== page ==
Arts & Culture: Diversity Dialogue

Cultural Diversity and Inclusion in the Arts in New York State’s Southern Tier

Please Don’t Call Me Sweetie!

The other morning I went for a grocery run. Parked my car in the lot,, made a mental note of the aisle number, remembered to take in my shopping bags,  and although there was a “slight hitch in my git-a-long” as the old folks used to say, I was feeling pretty, pretty good.  Started my tour of the store, doing the usual meet and greet along the way:  commiserating, congratulating, admiring babies, sampling bits of cheese or crackers or pizza, resisting the temptations of candies and cookies, and , finally having accomplished my grocery fix for the day, still feeling pretty pretty good, got to the check out counter where a fresh faced youmg clerk competently stowed my purchases in shopping bags, totaled my order, handed me a receipt and then asked:  ”Sweetie, do you need any help with your groceries?”  My mood darkened, and in my mind I’m  transformed from a mature woman in possession of most of  her faculties into a harmless old biddy. “SWEETIE!!!”  I wanted to say:   “Listen, girlie, I’m not your sweetie. Furthermore if you knew me better you would realize I am basically not at all sweet.”

These virtual pats-on-the- head have  become more and more common in the past few years. Someone told me the other day that the worst offenders in the “sweetie department” are  nurses and waitresses.  I would add to that list, cashiers and nice  people who open doors for old ladies. I don’t know when I first started noticing the ubquitous  ’dears’ and ‘honeys’ and ’sweeties’.  Maybe it was when my husband and I were out for dinner in one of the down scale restaurants we frequent, and nice waitresses (never waiters) would ask one of us: “Is that all, honey?” or “Can I get you anything else, sweetie?” Srangely enough, my husband does not take offense but seems oblivious to the put downs that so annoy me.

I’ve heard men and women my age described as ‘cute” as in “what a cute old couple!”. Babies and puppies and kittens are cute, but most adults over 21 don’t qualify in the cute department. What’s going on here?? Why have the elderly (if you’ll pardon the expression) become regarded as ’sweet’ and ‘cute’ and why do well-meaning  strangers treat us as wrinkled children?  Many of my peers are  downright mean, crabby, quarrelsome, and decidely uncute.  Yet, our white, grey or missing hair seems to bring out the words usually reserved for tots and teeny tiny designer dogs.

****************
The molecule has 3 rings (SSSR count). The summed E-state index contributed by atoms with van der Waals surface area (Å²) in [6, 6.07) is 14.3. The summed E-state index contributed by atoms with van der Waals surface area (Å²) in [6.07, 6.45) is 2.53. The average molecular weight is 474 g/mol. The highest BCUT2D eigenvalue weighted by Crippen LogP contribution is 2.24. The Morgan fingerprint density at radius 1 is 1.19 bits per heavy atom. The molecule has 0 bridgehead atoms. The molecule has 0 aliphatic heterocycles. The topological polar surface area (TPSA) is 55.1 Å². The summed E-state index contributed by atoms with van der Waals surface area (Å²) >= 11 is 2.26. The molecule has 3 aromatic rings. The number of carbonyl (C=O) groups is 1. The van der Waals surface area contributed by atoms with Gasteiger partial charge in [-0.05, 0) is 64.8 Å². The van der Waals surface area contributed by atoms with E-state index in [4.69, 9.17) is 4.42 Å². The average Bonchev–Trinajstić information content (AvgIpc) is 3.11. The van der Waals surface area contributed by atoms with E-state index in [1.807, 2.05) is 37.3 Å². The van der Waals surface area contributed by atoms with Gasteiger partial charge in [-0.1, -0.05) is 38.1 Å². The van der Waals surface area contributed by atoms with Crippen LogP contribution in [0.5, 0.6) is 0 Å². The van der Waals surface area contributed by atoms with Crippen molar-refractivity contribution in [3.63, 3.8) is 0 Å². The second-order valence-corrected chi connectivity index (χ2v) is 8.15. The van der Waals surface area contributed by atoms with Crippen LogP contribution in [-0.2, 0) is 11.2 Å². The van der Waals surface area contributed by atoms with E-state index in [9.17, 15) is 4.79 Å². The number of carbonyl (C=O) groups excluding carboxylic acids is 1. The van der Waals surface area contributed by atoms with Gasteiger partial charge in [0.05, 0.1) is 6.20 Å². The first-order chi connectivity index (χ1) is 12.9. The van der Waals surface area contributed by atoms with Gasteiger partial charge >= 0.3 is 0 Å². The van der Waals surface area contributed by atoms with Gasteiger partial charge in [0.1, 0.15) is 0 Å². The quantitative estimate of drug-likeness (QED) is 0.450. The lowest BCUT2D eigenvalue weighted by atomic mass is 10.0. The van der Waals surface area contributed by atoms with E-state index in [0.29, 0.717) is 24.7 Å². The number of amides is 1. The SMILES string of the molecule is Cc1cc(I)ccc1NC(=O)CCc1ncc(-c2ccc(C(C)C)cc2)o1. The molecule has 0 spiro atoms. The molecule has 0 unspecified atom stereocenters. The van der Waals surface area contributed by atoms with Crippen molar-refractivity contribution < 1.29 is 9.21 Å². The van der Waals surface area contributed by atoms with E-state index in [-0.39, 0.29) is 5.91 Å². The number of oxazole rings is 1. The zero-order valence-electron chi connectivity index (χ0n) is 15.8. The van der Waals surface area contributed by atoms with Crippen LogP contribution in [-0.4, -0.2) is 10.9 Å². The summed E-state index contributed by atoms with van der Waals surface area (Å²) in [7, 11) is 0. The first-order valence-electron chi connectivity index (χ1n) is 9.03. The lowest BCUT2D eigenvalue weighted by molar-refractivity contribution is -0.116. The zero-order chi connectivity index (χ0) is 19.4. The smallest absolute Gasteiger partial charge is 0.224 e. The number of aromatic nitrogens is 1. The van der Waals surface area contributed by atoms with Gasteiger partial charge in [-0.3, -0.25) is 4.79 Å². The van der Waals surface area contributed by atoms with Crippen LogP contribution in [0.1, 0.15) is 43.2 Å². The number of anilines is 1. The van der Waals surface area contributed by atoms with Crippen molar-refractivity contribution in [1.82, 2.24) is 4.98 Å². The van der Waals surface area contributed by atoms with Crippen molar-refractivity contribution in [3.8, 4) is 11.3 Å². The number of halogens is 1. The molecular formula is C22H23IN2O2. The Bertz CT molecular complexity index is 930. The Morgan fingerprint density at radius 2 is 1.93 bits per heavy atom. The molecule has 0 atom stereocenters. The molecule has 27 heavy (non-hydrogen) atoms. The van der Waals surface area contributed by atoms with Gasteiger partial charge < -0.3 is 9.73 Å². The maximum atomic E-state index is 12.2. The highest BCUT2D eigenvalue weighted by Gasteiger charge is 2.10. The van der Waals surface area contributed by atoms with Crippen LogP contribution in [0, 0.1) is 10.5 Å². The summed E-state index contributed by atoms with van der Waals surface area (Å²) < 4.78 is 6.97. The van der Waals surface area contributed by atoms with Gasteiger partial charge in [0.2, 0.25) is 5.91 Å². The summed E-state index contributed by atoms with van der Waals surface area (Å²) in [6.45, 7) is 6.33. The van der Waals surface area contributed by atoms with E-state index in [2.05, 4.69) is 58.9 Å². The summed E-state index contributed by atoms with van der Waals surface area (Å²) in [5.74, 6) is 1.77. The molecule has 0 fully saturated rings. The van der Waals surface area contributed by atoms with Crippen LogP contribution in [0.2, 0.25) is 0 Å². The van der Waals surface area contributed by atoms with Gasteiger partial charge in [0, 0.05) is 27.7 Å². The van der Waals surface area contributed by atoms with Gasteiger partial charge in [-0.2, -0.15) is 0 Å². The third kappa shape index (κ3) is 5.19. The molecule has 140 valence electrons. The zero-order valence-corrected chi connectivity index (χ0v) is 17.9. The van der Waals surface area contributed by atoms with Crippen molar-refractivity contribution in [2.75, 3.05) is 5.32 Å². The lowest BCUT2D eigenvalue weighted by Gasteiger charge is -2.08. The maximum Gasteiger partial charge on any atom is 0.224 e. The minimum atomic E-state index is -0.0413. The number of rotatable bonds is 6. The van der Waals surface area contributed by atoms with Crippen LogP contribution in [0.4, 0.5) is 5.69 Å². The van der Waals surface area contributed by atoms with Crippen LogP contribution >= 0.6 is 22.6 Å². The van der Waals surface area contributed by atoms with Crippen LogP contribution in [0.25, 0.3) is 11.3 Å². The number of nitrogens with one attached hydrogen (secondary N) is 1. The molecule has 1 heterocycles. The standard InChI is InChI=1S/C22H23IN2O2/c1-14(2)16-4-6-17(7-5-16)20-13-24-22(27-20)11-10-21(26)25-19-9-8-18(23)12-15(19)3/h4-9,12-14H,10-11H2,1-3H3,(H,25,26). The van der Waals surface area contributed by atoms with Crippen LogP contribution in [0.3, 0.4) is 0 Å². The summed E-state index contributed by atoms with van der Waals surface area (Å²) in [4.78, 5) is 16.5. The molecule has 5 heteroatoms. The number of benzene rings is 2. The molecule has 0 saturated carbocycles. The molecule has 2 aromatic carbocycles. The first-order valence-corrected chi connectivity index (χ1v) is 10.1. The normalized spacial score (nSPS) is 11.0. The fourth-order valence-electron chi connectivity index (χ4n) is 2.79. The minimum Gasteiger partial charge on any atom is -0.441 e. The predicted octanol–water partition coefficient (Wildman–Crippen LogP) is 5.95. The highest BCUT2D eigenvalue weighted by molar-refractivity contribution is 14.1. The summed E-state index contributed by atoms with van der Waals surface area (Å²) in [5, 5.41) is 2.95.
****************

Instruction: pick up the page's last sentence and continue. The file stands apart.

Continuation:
Although I’ve been tempted, I’ve never expressed my feelings to the perpetrators of these put downs, generally taking a ‘what the heck’ attitude, but yesterday things got a little too much.  First the “sweetie” at the check out counter, then a “dear” at the door to the post office, and, finally from a phlebotomist who was drawing blood from my wrinkled arm:”Make a fist, honey.” I ignored the temptation to use that fist,but with a few qualifying remarks intended to soften my inquiry, I asked her why she called me ‘honey’.  She looked puzzled for a second and then said: “I call everybody honey, or sweetie, or dear.”  I pressed her further: “Not just because I’m old?” (there! I said it!).  She laughed and said “I call children and people in their thirties…..I call everyone “honey”,  I just do!”